With all the remakes and old TV shows being turned into films this year, “Bad News Bears” ends up being another casualty along the way of average reduxs that make one wonder why did they bother. On paper it sounds great – Billy Bob Thornton, coming off his sleeper success in the ultra dark comedy “Bad Santa” brings that same acerbic asshole style character (albeit one less acidic – this is PG-13 after all) to bear as the coach of a baseball team full of young misfits. Its cheap to make, includes young kids acting like pricks which draws easy laughs, essentially uses the same script from the 1970’s original, and is helmed by acclaimed arthouse director Richard Linklater.
The same formula worked earlier this Summer with the Adam Sandler led “The Longest Yard” proving an enjoyable but empty comedy. Considering the much more proficient talent of those involved in ‘Bad’ its a failure, taken as is however it is a passable kids flick. The shock here is simply how generic this is – admittedly I’ve not seen the original film on which its based, but so much of this feels like its been lifted directly out of an old 70’s comedy that one must wonder why they felt the need to redo this. Indeed the original film’s writer gets top billing here, making one wonder that short of maybe making the humour a little nastier, what was actually changed.
The real surprise is Linklater. After such strong recent efforts as “Before Sunset” and “The School of Rock”, it seems a shame that he seems to have simply fallen asleep at the wheel. The pacing plods along throughout, awkwardly tripping over itself when it tries to pick up speed towards the end, but the story seems to go nowhere and Thornton’s character has a change of heart mid-way through that happens without any real explanation or cause. The film briefly brings up the issues of over competitive parents pushing kids too hard in the sports world, but never pursues it – rather relying on overused music from “Carmen” and an all too repeated joke about Greg Kinnear not wearing underwear.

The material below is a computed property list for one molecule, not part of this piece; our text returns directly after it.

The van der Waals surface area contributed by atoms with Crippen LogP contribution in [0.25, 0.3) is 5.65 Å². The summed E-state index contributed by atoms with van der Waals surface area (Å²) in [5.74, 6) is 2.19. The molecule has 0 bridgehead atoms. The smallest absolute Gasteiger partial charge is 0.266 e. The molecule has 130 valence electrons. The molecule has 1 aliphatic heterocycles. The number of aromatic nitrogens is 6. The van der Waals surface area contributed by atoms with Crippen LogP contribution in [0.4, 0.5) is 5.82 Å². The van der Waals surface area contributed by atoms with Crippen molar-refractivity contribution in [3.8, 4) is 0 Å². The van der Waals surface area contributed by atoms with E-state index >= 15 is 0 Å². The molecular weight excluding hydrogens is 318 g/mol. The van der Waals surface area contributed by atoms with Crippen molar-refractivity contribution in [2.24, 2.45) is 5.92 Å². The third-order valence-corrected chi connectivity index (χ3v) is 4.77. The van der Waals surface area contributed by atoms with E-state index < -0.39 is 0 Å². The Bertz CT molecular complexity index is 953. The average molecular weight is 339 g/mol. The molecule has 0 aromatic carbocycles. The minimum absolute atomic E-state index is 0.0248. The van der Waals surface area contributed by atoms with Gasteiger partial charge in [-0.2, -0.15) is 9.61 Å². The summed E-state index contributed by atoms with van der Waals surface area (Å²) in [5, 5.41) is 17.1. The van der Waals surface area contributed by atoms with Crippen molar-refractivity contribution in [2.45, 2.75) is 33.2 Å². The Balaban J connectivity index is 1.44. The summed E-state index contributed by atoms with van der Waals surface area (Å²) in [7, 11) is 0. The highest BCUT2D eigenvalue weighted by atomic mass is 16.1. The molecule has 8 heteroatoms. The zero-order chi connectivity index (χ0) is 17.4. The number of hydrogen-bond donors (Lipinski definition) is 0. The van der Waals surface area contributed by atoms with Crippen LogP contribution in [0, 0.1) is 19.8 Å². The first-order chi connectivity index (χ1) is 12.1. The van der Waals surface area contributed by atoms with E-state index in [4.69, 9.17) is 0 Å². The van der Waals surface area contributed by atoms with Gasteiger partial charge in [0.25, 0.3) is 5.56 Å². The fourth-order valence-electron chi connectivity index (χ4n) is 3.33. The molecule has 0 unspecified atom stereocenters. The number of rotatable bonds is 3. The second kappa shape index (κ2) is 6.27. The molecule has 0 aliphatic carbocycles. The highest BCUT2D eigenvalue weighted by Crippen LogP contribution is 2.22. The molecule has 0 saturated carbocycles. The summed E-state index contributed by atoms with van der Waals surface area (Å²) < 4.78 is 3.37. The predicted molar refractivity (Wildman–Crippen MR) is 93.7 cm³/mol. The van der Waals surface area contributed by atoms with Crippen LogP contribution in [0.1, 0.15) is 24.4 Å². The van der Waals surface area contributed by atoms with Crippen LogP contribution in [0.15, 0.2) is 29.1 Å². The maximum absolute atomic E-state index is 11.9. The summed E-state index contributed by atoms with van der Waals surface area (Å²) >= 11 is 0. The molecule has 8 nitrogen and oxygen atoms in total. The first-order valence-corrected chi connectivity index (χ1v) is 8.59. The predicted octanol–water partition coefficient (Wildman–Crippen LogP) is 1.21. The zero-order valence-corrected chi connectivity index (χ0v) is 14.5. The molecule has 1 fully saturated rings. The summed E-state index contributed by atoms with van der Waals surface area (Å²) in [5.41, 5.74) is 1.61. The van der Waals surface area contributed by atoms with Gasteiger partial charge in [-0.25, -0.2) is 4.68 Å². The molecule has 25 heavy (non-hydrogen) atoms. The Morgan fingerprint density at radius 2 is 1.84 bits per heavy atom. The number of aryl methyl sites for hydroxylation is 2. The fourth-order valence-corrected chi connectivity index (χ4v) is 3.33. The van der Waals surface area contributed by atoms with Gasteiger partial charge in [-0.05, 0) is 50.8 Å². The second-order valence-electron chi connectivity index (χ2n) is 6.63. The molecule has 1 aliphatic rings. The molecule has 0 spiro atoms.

Despite the limp wristed effort put in to throwing this ball, at times it does hit its target. The film knows that what people want to see is Thornton and the kids interacting and so the setup is gotten over quickly and little in the way of subplots are introduced which keeps the action firmly planted on Billy Bob and his young team. Thornton has a few good lines that, whilst not laugh out loud funny, do make one smile. The kids equally have a nice politically incorrect brashness to them, one who’s disabled uses that to milk naughty laughs quite well.
Its just overall the film feels off. The script is actually solid, some of the lines upon later consideration are quite raucously funny, but played out on film the timing and the delivery just seem… well, off. The result is a comedy that has a lot going for it but when the time comes to step up to the plate, it hits with a weak swing rather than the home run. The blame can’t go on Thornton or the kids who do well, sadly it must be pointed towards Linklater and the crew who just seem to not have had the energy or desire to craft something more engaging. What could’ve been a new family film classic ends up being an average but mildly fun diversion.